Low plastic office: pens

Like my shaving, I adopted fountain pens years ago because I prefer the experience of writing with them. Most modern fountain pens — the inexpensive ones anyway — are almost all plastic, however, and that’s not good. Twisting open to refill, uncapping and recapping . . . the plastic fails. So I moved to mostly-metal pens even before my current interest in plastic reduction. So I have some experience to draw on.

Here are my two workhorses. A little Pilot Birdie — which I got recently on eBay; alas, they’re no longer made — and the larger Parker Vector, which is more commonly remembered in its plastic version.

The Pilot has a squeezing bladder, which takes relatively little ink and it dries out if the cap is off more than a minute when not writing. (Recap a moment and it’s fine.) It really is a jotter: small notes, blog post ideas, phone numbers. I carry it with me. The Parker takes cartridges — no more! — or an adaptor, to fill from a bottle. A more robust medium nub, which is better for letters and longer-format writing; I leave it on my desk.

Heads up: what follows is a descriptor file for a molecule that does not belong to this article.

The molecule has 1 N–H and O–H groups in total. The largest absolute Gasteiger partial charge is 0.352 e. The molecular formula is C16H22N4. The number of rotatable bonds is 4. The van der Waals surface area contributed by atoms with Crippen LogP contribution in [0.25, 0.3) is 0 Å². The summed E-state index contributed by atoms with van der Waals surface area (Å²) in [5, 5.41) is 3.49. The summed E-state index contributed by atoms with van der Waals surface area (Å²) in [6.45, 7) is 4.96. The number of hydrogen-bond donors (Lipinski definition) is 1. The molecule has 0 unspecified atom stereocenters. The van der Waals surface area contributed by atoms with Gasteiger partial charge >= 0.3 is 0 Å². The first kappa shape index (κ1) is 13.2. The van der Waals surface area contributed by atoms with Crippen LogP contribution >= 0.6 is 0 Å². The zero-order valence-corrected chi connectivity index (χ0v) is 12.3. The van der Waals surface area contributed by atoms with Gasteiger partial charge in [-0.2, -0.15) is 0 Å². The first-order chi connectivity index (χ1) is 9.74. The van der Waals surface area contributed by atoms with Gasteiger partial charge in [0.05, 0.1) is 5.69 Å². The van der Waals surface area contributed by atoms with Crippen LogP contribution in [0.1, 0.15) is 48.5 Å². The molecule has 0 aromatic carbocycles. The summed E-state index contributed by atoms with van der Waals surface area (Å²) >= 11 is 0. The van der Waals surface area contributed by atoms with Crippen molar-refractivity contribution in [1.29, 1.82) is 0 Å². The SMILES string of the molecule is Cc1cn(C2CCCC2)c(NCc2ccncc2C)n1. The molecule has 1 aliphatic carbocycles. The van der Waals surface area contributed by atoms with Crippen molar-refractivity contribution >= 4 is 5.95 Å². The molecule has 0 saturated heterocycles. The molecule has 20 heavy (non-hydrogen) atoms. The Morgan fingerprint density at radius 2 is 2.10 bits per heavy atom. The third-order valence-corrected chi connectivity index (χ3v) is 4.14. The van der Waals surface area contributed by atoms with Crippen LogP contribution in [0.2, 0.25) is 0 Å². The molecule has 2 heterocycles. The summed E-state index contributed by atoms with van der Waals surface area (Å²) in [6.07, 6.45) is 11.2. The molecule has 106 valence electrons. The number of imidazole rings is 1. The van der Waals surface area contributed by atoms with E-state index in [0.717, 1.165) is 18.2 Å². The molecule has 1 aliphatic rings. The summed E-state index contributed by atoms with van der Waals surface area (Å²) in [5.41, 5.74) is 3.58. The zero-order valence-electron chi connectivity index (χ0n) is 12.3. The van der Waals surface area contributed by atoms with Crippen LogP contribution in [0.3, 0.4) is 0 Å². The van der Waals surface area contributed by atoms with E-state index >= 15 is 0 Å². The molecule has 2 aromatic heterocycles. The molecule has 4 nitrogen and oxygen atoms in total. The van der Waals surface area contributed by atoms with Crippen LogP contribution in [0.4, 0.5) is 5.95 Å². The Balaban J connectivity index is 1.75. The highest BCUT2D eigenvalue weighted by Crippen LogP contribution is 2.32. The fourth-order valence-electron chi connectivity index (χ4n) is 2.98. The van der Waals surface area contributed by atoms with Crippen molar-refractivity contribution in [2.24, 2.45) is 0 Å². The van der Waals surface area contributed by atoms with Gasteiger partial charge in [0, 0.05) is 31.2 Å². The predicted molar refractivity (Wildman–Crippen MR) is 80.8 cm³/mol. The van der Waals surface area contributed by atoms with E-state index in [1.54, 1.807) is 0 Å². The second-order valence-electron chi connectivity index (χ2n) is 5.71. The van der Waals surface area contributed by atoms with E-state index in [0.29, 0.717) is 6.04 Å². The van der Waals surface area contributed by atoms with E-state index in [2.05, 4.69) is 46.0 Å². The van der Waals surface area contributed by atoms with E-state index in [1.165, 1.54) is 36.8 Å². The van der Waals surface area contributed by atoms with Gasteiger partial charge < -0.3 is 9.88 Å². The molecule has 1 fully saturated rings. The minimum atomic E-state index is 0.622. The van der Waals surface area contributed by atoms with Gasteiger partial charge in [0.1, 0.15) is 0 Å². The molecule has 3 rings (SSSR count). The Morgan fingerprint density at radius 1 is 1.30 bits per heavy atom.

Plastic savings? In time, I imagine there will be some. But the Pilot in particular comes in a big plastic case. I do keep a regular ball-point pen around for anything taking pressure, like forms. But the key is using those pens, and keeping up with them. Take those other pens back to the supply closet. Say no to the cheap ones that come as promotion pieces.

A nice pen doesn’t have to cost a fortune — many of us already have them; an old graduation present? — and it helps keep the desk tidy and low-plastic.

By Scott Wells

Scott Wells, 46, is a Universalist Christian minister doing Universalist theology and church administration hacks in Washington, D.C.

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